The Bhopal outcry may make the introduction of changes in the draft Nuclear Liability law inevitable but the downside for the Manmohan Singh government is that each measure to strengthen the Bill in favour of potential victims is likely to anger the U.S. government and American nuclear suppliers.

After all, the latter have made no bones about their need to be protected from ‘Bhopal type litigation' in the event of a nuclear accident.

Senior officials acknowledge that the American side is demanding changes in two provisions of the Bill. Section 17(b) allows nuclear operators, who are otherwise strictly and absolutely liable for any nuclear accident, to exercise a ‘right of recourse' against their suppliers if the latter have been grossly negligent in any way. And Section 46 clarifies there will be no derogation from existing Indian laws on criminal and tort liability for any company whose negligence along any part of the nuclear supply chain might be responsible for an accident. Both of these provisions, U.S. nuclear industry sources say, would expose American suppliers to law suits in India.

In an email to The Hindu in March, an American nuclear industry source had complained about the absence of ‘absolute liability' for the operator as well about sections 17(b) and 46, both of which he said were violative of the Convention on Supplementary Compensation (CSC).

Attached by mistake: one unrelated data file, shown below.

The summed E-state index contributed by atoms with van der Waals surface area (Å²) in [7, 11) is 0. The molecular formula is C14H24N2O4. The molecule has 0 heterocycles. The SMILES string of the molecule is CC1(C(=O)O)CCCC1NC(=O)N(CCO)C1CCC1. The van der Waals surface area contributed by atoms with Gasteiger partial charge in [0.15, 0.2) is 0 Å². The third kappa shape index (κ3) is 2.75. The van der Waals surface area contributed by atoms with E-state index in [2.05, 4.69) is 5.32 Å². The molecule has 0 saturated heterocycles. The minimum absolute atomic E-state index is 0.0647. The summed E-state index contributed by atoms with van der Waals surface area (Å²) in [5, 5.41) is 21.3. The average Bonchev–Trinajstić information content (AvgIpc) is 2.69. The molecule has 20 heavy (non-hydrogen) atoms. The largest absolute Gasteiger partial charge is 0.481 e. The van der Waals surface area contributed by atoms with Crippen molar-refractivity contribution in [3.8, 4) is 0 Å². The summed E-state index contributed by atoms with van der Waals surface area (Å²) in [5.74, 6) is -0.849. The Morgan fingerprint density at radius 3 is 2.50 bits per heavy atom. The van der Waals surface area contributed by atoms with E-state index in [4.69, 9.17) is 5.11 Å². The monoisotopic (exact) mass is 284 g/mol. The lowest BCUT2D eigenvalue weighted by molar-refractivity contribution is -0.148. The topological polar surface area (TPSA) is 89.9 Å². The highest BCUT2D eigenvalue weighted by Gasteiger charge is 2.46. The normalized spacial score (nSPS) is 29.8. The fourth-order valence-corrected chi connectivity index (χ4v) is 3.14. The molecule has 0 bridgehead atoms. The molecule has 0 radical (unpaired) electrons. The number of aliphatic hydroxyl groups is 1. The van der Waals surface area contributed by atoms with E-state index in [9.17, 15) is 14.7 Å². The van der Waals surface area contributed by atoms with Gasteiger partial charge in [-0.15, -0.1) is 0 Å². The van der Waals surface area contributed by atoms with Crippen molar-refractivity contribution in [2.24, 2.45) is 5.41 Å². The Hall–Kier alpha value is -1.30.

Since then, one amendment has already been introduced quietly. The Standing Committee was told on Wednesday that the Bill will now include the word ‘absolute' in the description of operator liability to ensure strict channelling of liability as envisaged by the CSC.

Indian officials say inclusion of the word ‘absolute' makes no difference to the structure of the Bill, which anyway envisages channelling of liability to the operator. This would not affect the law's provisions on the right of recourse or on tortuous and criminal liability. They insist the draft law is fully compliant with the CSC. As of now, they said, the government has no appetite to accommodate the American objections on these two points, especially given the divisive nature of the domestic Indian debate.

In Tuesday's meeting, MPs questioned Dr. Banerjee on the Bill's provision (6(ii)) allowing the government to reduce the amount of operator liability below Rs. 500 crore. The idea, they were told, was to take account of differential risk in various nuclear activities. Japan's nuclear liability law, for example, provides for three categories of facilities, with the highest liability attached to the ‘riskiest' —reactors with a capacity greater than 10 MW — and the lowest to those with less than 0.1 MW. In India, Dr. Banerjee said, any reduction in statutory liability would be notified before hand and not after an accident.